The Great Debate UK

Irish debt restructure hangs in the balance



Kathleen Brooks is research director at The opinions expressed are her own.

The assault on the Irish bond market by bond investors has continued with a vengeance this week with 10-year bond yields hovering close to nine percent at 8.91 percent. Since August yields have been trending higher, but they accelerated sharply in mid-October, when they were at six percent. At this rate, yields could be in double figures by next week.

Investors are concerned that Ireland will not be able to meet its financial obligations due to the costs associated with bailing out its beleaguered banking sector. The government has estimated that these costs may top 50 billion euro (£42.7 million), however this sum remains a guess and the true bail-out cost is unknown.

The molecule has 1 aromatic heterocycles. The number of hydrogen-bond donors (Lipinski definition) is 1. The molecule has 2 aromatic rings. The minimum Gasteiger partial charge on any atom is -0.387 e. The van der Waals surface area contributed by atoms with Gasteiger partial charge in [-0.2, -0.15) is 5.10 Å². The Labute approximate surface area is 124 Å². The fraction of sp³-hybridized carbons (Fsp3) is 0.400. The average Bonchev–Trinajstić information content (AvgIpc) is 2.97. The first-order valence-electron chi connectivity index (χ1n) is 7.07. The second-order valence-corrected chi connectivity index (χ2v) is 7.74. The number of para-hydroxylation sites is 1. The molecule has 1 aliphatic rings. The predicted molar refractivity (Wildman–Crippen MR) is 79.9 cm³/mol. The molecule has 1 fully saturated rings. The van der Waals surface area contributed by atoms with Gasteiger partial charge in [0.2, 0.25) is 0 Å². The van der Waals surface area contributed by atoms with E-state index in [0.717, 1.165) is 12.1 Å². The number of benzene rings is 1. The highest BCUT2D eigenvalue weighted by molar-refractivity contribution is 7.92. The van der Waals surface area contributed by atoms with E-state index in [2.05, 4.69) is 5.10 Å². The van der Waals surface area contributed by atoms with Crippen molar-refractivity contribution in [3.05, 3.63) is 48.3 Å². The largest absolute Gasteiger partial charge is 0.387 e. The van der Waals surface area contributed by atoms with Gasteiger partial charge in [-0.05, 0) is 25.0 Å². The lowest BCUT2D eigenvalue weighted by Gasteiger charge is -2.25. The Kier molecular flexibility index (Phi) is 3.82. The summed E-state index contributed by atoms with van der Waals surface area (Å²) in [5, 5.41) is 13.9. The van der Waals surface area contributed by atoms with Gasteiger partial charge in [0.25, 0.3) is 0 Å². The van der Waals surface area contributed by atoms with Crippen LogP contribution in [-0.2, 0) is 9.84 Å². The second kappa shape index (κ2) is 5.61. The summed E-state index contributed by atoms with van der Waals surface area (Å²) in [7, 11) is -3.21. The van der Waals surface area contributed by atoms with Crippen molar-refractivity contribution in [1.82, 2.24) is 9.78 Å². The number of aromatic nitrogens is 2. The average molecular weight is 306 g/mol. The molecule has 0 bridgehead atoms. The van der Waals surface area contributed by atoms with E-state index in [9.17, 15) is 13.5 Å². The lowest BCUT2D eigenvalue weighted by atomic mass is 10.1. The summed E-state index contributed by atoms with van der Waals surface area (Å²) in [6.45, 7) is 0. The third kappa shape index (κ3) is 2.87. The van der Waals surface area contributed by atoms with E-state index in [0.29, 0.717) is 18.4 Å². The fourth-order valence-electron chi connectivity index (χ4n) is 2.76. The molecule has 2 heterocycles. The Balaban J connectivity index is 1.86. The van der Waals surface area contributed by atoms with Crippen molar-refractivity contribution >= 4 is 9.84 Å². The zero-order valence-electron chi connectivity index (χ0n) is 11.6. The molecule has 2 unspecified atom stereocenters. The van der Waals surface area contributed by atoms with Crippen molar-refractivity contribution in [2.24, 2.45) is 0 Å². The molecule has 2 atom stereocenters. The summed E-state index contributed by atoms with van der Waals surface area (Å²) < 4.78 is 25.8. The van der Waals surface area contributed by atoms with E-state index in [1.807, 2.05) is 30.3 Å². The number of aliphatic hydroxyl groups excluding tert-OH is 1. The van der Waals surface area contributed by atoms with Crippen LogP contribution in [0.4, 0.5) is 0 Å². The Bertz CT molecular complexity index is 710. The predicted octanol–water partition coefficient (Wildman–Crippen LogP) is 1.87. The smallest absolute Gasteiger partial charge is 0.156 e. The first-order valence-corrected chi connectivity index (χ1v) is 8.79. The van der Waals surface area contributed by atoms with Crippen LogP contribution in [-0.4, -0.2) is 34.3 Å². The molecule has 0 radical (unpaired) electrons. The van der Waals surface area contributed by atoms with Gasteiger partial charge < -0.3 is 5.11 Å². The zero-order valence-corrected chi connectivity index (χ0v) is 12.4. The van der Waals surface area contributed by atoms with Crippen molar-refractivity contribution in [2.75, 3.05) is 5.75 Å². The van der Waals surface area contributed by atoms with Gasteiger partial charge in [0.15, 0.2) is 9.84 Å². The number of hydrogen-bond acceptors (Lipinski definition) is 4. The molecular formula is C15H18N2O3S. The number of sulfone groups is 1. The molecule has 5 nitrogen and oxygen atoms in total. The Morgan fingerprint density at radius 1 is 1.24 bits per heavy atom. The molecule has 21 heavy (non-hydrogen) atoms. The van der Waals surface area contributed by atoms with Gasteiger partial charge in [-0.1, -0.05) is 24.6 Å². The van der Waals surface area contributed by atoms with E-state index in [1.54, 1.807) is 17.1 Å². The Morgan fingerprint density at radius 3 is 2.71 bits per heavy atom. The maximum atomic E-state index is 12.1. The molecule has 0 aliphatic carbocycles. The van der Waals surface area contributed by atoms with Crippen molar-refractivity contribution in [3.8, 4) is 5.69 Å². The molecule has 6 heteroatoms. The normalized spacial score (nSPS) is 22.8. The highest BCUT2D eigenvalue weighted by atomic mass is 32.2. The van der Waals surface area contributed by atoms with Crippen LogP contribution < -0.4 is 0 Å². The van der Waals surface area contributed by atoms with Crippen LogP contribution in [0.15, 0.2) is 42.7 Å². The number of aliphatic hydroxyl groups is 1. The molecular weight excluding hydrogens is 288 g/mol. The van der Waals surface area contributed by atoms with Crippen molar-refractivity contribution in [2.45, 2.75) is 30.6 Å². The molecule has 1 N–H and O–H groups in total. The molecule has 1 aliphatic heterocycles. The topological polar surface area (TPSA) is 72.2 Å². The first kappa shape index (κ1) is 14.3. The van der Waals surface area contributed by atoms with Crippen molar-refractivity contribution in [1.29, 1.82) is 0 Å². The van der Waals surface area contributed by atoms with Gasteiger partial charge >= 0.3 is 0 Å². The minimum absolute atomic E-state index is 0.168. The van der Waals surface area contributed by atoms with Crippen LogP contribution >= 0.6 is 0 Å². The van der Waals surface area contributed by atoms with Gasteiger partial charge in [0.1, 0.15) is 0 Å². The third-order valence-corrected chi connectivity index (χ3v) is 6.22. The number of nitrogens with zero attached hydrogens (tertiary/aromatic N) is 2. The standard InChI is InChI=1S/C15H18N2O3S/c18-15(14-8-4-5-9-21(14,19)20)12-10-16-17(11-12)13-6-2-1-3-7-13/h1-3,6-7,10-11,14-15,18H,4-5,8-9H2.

Since the Irish debt crisis was precipitated by the bursting of a mega property bubble, the final cost of writing down the bad debt will not be known until there are some stabilization in house prices. As Irish house prices declined seven percent last year and the fall in prices has accelerated in 2010, this could be some way off.